Ben Zobrist: What in the World Has Gotten into Him?

Ed LeiserCorrespondent IJune 12, 2009

NEW YORK - JUNE 07:  Ben Zobrist #18 of the Tampa Bay Rays at bat  against the New York Yankees during their game on June 7, 2009 at Yankee Stadium in the Bronx borough of New York City.  (Photo by Chris McGrath/Getty Images)

Ben Zobrist played his college ball at little-known Dallas Baptist University, and was born in an obscure town in Illinois known as Eureka.

The name of the unknown town is fitting, because no one really knows who Ben Zobrist is, but whenever they glance at the numbers that Zobrist has been putting up so far in 2009, they surely say "wow."

The problem with Zobrist is that he remains a relatively unknown player from a small market team. In fact, he was not even a full-time starter a few weeks ago. 

But as injuries have piled up for the Tampa Bay Rays thus far, so have opportunities for some of its players, and Zobrist has certainly made the most out of them this season.

Injuries to fellow infielders Akinori Iwamura and Jason Bartlett have opened the door for Zobrist, and he has broken it down repeatedly.

He has already set single-season career highs in several categories (doubles, RBI, stolen bases), and the rest are sure to fall as his at-bats increase.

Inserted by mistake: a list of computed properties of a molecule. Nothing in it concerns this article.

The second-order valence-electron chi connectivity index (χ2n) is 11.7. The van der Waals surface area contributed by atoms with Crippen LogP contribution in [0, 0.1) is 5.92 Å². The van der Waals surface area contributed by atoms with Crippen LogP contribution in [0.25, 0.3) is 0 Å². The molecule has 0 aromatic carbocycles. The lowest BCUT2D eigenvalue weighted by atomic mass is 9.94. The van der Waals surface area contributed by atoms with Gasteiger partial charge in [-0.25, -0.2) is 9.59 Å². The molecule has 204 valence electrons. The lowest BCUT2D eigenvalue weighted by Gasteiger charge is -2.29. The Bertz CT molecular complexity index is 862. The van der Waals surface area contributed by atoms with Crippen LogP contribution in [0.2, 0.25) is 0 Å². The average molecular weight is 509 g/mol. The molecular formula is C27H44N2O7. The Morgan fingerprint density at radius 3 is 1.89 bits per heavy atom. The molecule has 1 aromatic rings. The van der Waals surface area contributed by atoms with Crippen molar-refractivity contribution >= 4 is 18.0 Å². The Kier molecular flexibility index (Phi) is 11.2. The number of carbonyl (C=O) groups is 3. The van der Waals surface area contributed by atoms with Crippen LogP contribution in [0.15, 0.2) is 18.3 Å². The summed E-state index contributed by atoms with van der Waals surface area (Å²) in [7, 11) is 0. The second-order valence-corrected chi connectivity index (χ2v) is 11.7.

His current line is impressive to say the least: .311 BA, 12 HR, 35 RBI, 7 SB, .425 OBP, .675 SLG, 1.101 OPS.

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He is out-performing several superstars already. He has more home runs than Dustin Pedroia and Brandon Phillips, more walks and RBI than Derek Jeter, and a better batting average than all three.

He is out-performing "breakout" player Stephen Drew by a wide margin (Drew missed significant time due to injury), and is making Michael Young and Jimmy Rollins look somewhat average as well.

He has been a vital bat in the Rays' lineup, which has seen B.J. Upton and Dioner Navarro struggle, as well as the aforementioned injuries to both starting middle infielders.

But the key question is, can Zobrist maintain this torrid pace?

He is on pace to hit over 30 home runs and drive in over 90 men this season, a far cry from his career home run and RBI totals of 27 and 92.

And with Jason Bartlett expected to return to action next week, will there be enough at-bats for Big Ben?

Odds are there will be enough at-bats to go around, due to Iwamura's season-ending injury and the American League's designated hitter being in place. 

Zobrist can fill in admirably at shortstop, second base, or the outfield, so Manager Joe Maddon will likely have room for the man responsible for 11.4 runs created per game.

In a season filled with interesting story lines from around the league, what can be better than an unknown guy like Zobrist blossoming right before our eyes? All-star voters need to start paying attention to this guy and get him the votes he deserves.

Not to mention fantasy baseball owners, who need to pick up Zobrist as soon as possible (I did a few weeks ago, and couldn't be happier).

If the Rays can maintain their success from 2008, look for Zobrist to be a key part of the ride.

An unknown guy with a unique name from a funny-sounding town. Let's hope a few more pages can be added to the Ben Zobrist story before it's all said and done.